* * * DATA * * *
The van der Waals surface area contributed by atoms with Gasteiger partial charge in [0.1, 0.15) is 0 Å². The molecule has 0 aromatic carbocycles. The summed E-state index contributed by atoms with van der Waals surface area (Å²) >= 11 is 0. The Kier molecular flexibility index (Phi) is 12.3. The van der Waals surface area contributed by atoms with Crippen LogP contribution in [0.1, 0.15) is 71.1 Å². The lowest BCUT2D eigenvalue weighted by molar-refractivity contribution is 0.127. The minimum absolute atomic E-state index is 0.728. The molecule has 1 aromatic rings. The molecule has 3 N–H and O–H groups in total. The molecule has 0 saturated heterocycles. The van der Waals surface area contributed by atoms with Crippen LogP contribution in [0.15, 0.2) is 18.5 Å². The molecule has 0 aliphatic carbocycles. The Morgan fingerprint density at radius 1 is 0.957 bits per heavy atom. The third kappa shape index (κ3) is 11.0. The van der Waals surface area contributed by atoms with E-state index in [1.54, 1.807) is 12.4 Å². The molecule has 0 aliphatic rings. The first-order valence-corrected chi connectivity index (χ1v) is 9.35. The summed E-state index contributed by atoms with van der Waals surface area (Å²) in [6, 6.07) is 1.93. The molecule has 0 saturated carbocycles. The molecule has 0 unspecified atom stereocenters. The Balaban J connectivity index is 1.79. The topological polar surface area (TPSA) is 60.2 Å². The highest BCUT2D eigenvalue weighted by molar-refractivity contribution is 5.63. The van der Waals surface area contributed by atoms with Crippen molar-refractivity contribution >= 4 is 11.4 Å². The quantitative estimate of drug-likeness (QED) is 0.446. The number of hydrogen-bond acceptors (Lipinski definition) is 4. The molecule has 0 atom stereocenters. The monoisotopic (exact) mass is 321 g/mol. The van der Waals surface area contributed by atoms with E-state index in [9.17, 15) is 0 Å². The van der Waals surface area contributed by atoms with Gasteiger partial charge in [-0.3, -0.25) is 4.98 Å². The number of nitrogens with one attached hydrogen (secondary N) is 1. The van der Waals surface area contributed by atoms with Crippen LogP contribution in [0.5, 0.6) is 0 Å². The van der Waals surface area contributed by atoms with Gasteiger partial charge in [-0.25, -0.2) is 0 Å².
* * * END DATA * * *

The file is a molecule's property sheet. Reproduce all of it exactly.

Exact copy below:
The van der Waals surface area contributed by atoms with Gasteiger partial charge in [0.1, 0.15) is 0 Å². The molecule has 0 aromatic carbocycles. The summed E-state index contributed by atoms with van der Waals surface area (Å²) >= 11 is 0. The Kier molecular flexibility index (Phi) is 12.3. The van der Waals surface area contributed by atoms with Crippen LogP contribution in [0.1, 0.15) is 71.1 Å². The lowest BCUT2D eigenvalue weighted by molar-refractivity contribution is 0.127. The minimum absolute atomic E-state index is 0.728. The molecule has 1 aromatic rings. The molecule has 3 N–H and O–H groups in total. The molecule has 0 saturated heterocycles. The van der Waals surface area contributed by atoms with Crippen LogP contribution in [0.15, 0.2) is 18.5 Å². The molecule has 0 aliphatic carbocycles. The Morgan fingerprint density at radius 1 is 0.957 bits per heavy atom. The third kappa shape index (κ3) is 11.0. The van der Waals surface area contributed by atoms with E-state index in [1.54, 1.807) is 12.4 Å². The molecule has 0 aliphatic rings. The first-order valence-corrected chi connectivity index (χ1v) is 9.35. The summed E-state index contributed by atoms with van der Waals surface area (Å²) in [6, 6.07) is 1.93. The molecule has 0 saturated carbocycles. The molecule has 0 unspecified atom stereocenters. The Balaban J connectivity index is 1.79. The topological polar surface area (TPSA) is 60.2 Å². The highest BCUT2D eigenvalue weighted by molar-refractivity contribution is 5.63. The van der Waals surface area contributed by atoms with Crippen molar-refractivity contribution >= 4 is 11.4 Å². The quantitative estimate of drug-likeness (QED) is 0.446. The number of hydrogen-bond acceptors (Lipinski definition) is 4. The molecule has 0 atom stereocenters. The monoisotopic (exact) mass is 321 g/mol. The van der Waals surface area contributed by atoms with E-state index in [9.17, 15) is 0 Å². The van der Waals surface area contributed by atoms with Gasteiger partial charge in [-0.3, -0.25) is 4.98 Å². The number of nitrogens with one attached hydrogen (secondary N) is 1. The van der Waals surface area contributed by atoms with Crippen LogP contribution in [0.5, 0.6) is 0 Å². The van der Waals surface area contributed by atoms with Gasteiger partial charge in [-0.25, -0.2) is 0 Å².